We are knee deep in planning our year’s classes and events. Tamara is setting up expanded cheese making sessions and we are talking with local chefs, restaurateurs, and food fanatics about collaborating on farm dinners and other educational opportunities.
Self-sufficiency seems to be the 2016 theme: home cheesemaking, DIY homesteading techniques to help you stretch the harvest, and seasonal foraging. All good skills should you ever need to survive the zombie apocalypse.
Check out our plans and register here.
Wintry weather conjures visions of friends gathered round a roaring fire, cooking, laughing and sharing a warm toast. Communal cooking around a hearth is sure fire way to banish the winter blues.
The alpine regions of Europe have given us great traditions of communal hearth cooking. Here at the farm, we love an evening with a tasty raclette.
Raclette is a semi firm meltable cow’s milk cheese that has given its name to a time-honored meal born in the mountains of Switzerland. Historically, Swiss cow herders would take a wheel of raclette with them when moving cows to and from the mountain pastures. Around the evening camp fire, they would place a part of the wheel close to the fire and, when it reached the perfect softness, scrape the melted layer onto bread for a nourishing, warm meal. (The term raclette derives from the French word racler, meaning “to scrape,”)
At the home hearth, a cheese wheel is cut in half or quarters, depending on the number of guests, and placed with its face close to the fire so it begins to soften and melt. The melted cheese is scraped from the wheel onto plates and served, traditionally, with bread, small firm potatoes, tiny gherkins, pickled onions, and cured meats.
In Switzerland, raclette was typically served with tea or other warm beverages. However a dry fruity white wine, such as the traditional Savoy wine, a Reisling or Pinot Gris is also a good match. (Take note that local lore cautions that other drinks, water for example, will cause the cheese to harden in the stomach, leading to indigestion. So they say.)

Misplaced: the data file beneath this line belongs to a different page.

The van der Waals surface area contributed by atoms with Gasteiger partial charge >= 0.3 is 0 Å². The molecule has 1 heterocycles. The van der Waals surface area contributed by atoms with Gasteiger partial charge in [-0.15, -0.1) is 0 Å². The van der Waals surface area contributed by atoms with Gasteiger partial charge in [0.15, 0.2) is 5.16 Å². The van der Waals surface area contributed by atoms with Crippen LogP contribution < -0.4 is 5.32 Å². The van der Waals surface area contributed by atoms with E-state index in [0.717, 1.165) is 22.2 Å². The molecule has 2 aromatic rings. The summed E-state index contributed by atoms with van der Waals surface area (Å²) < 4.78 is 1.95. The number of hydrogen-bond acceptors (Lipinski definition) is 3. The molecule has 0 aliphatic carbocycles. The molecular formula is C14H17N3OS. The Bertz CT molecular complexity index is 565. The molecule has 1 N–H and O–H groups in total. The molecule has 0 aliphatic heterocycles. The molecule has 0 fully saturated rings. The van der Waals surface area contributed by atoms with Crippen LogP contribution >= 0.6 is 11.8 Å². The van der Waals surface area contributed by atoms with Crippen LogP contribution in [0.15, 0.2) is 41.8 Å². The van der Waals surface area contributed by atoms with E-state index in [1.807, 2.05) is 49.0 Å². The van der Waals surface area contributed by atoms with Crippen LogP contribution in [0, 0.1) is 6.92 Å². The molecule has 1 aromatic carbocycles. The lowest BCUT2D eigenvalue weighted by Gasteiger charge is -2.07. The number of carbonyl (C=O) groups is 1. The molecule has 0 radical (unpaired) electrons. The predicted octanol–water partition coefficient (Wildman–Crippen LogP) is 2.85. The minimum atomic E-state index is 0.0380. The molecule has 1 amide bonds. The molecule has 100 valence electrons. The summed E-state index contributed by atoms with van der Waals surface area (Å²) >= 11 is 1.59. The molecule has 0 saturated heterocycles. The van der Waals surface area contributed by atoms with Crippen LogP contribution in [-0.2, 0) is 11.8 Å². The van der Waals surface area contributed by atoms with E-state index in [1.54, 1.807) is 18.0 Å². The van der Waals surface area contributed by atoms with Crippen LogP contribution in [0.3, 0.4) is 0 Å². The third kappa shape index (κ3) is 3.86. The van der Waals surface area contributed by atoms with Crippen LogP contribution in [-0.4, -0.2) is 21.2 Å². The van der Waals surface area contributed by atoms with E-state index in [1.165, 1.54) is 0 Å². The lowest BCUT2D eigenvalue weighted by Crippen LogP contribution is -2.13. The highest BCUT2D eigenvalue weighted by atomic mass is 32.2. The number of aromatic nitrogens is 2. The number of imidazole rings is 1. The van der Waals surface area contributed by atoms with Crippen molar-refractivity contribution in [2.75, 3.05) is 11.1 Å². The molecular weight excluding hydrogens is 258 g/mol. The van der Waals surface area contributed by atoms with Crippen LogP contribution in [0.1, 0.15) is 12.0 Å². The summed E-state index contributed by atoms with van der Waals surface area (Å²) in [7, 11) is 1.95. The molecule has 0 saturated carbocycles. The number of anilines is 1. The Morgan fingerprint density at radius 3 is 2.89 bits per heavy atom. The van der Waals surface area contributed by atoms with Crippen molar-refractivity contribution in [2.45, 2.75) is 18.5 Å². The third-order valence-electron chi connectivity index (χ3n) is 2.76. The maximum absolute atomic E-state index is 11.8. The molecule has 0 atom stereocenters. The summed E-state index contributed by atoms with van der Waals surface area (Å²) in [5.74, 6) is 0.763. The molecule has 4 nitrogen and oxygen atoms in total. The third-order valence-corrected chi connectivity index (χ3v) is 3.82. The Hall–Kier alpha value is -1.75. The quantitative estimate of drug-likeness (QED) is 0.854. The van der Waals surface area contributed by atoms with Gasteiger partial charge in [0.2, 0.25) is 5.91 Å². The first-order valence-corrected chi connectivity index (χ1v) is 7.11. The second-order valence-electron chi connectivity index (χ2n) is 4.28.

For the hearth-less, there are small electric table-top grills with small trays for melting the slices of cheese. Generally the grill is placed over a hot plate or griddle that will keep the cheese warm. The cheese is brought to the table sliced, with boiled or steamed potatoes, pickled vegetables and charcuterie. The accompaniments are mixed with the potatoes, topped with the cheese and set under the grill to melt and brown the cheese. Alternatively, slices of cheese may be melted and browned in the trays, then scraped over the accompaniments.
Raclette dining, like fondue dinners, are supposed to foster a relaxed and sociable atmosphere, often stretching over several hours. What better way to beat these late winter blues?
Cherry Grove Farm’s Herdsman makes a good raclette-style cheese. Think of us as you while away the hours in front of the fire.
There aren’t many grass-fed dairies around, but our numbers are growing. Grass fed dairying is something that our grandparents and great grandparents knew all about. Once upon a time, grass fed was the only way, yet in the space of three to four generations, we’ve forgotten how to do it.
A number of progressive Pennsylvania and New Jersey farmers believe that getting back to basics is the best way to produce wholesome, quality products. These dedicated souls meet periodically to share their knowledge, their challenges and their successes. Slowly, through trial and error, these farmers are rediscovering the art and science of running a grass fed dairy herd.
Transitioning a dairy farm from conventional process to grass fed, is far more complicated than just hanging up the grain bag and turning the cows out into the field. Most U.S. dairy cows are bred for conventional, grain-based dairy farming. These cows do their best work when eating grain, genetically selected over time to convert grain to energy effectively. That means that not all breeds of cow, or even individual cows, transition to grass easily. Some take to it, some take time to get in the rhythm, and some cannot adjust. As information about transitioning to grass is not readily accessible in a book or online, what we need is the down and dirty; the detail you get from sharing knowledge with your peers.
To get the high quality milk required for artisanal cheese you must have quality forage. A good farmer manages the herd’s health and well-being, while also managing the pasture’s healthy and productive. Without added organic nutrients, soils deplete over time as energy is removed through grazing. If you don’t put something back, the pasture won’t thrive and support the cows, which means a good dairy farmer is also a grass farmer, monitoring the pastures, adding organic matter when necessary. It’s a many-headed beast, farming. You need to understand a lot about livestock, soils, plants… and in real time, as your animals and pastures grow and change with the seasons.
One dairy farmer we know describes the early transition to grass-fed dairying as “living through the dumb time.” He says, “We all go through it, searching for the path to a healthy farm.” What makes it easier is this meeting of the minds, the sharing of knowledge and discovery. We are proud, as a farm, to be a part of the rediscovery.